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Illawarra lookout walking track

Barren Grounds Nature Reserve

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Learn more about why this park is special

Illawarra lookout walking track is in Barren Grounds Nature Reserve. Here are just some of the reasons why this park is special:

Go wild for flowers

Flowers in bloom, Barren Grounds Nature Reserve. Photo: John Spencer

Barren Grounds Nature Reserve is famous for its heath wildflowers in spring and summer and flowering banksias in winter. The heathland is also one of only 4 large areas of heath on the NSW South Coast, making it an important habitat for many species of plants and animals. A large number of threatened or regionally rare ferns and other species also occur in wet sheltered sites below the escarpment, including several species of filmy fern. Around 180 bird species can also be found here, including honeyeaters, southern emu wrens, lyrebirds, crimson rosellas, cockatoos and grey currawongs. If you're really lucky, you might even spot the bright green ground parrot or an eastern bristlebird. In fact, it was to protect these two threatened heathland birds that Barren Grounds Nature Reserve was set up in 1956.

  • 6-day birding and natural history tours Explore the beauty and diversity of Australian wildlife at Sydney’s doorstep on this 6-day tour with the knowledgeable guides of Inala Nature Tours. Visiting parklands, you'll see amazing birds, mamma...
  • Cooks Nose walking track Stroll through the park's rich heathlands on Cooks Nose walking track and you’ll be rewarded with striking scenic views from the escarpment overlooking Kangaroo Valley.

Historic heritage

Illawarra lookout walking track, Barren Grounds Nature Reserve. Photo: John Spencer

Barren Grounds Nature Reserve holds a very special place in the history of conservation in NSW, as it was the third faunal reserve to be gazetted under the Fauna Protection Act. Led by early conservation leaders like Myles Dunphy, Paddy Pallin and Allen Strom, it was protected in 1956. Since then, it has been an important place for researchers and students alike to record and learn about the incredible biodiversity of this area. The stone building at Barren Grounds picnic area - once known as The Lodge - was used for accommodation by researchers and honorary rangers.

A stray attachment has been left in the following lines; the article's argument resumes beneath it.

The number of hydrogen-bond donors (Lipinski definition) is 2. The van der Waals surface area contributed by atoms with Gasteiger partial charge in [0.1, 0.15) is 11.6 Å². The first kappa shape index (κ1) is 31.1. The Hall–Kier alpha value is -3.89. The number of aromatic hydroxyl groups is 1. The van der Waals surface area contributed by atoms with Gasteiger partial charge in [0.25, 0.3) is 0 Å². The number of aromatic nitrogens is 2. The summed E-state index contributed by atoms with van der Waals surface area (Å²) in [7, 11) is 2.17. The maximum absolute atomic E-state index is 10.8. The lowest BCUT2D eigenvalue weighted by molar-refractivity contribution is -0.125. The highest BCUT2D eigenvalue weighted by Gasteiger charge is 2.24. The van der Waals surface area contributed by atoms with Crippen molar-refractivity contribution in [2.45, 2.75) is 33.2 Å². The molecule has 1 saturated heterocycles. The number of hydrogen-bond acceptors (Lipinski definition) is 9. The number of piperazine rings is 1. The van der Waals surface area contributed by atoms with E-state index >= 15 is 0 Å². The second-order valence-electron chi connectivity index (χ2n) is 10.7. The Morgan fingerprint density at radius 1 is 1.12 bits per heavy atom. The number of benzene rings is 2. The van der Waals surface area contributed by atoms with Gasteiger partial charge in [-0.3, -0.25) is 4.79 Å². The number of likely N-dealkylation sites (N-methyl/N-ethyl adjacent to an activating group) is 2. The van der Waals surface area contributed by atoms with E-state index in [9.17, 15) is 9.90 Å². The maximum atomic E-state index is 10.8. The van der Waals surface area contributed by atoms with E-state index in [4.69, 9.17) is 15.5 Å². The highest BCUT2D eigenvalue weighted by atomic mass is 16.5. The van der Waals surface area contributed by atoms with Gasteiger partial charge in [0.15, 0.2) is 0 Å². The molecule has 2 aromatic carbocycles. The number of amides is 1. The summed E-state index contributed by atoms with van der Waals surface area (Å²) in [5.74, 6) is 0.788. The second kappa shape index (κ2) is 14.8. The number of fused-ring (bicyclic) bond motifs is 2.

Plants and animals protected in this park

Animals

  • A spotted-tailed quoll walks across a moss-covered forest floor at night. Photo: Lachlan Hall © Lachlan Hall

    Spotted-tailed quoll (Dasyurus maculatus)

    The spotted-tailed quoll is the largest remaining carnivorous marsupial on the Australian mainland. It’s protected as a vulnerable species in NSW.

  • Profile view of an eastern bristlebird on the ground amongst grassy habitat, it's beak open during birdsong. Photo: Leo Berzins © Leo Berzins

    Eastern bristlebird (Dasyornis brachypterus)

    The endangered eastern bristlebird is a shy, ground-dwelling songbird. Less than 2,500 birds are left in the wild, restricted to 3 isolated areas in eastern NSW and southern Queensland.

  • An eastern ground parrot bird's green and yellow colouring camouflages it amongst grassland. Photo: Lachlan Hall © Lachlan Hall

    Eastern ground parrot (Pezoporus wallicus wallicus)

    The eastern ground parrot is a beautiful, ground-dwelling native bird that lives in low heathland habitat along the NSW North and South coasts and escarpments. It’s listed as a vulnerable species in NSW.

Look out for...

Spotted-tailed quoll

Dasyurus maculatus

A spotted-tailed quoll walks across a moss-covered forest floor at night. Photo: Lachlan Hall © Lachlan Hall

The spotted-tailed quoll is the largest remaining carnivorous marsupial on the Australian mainland. It’s protected as a vulnerable species in NSW.

Education resources (1)

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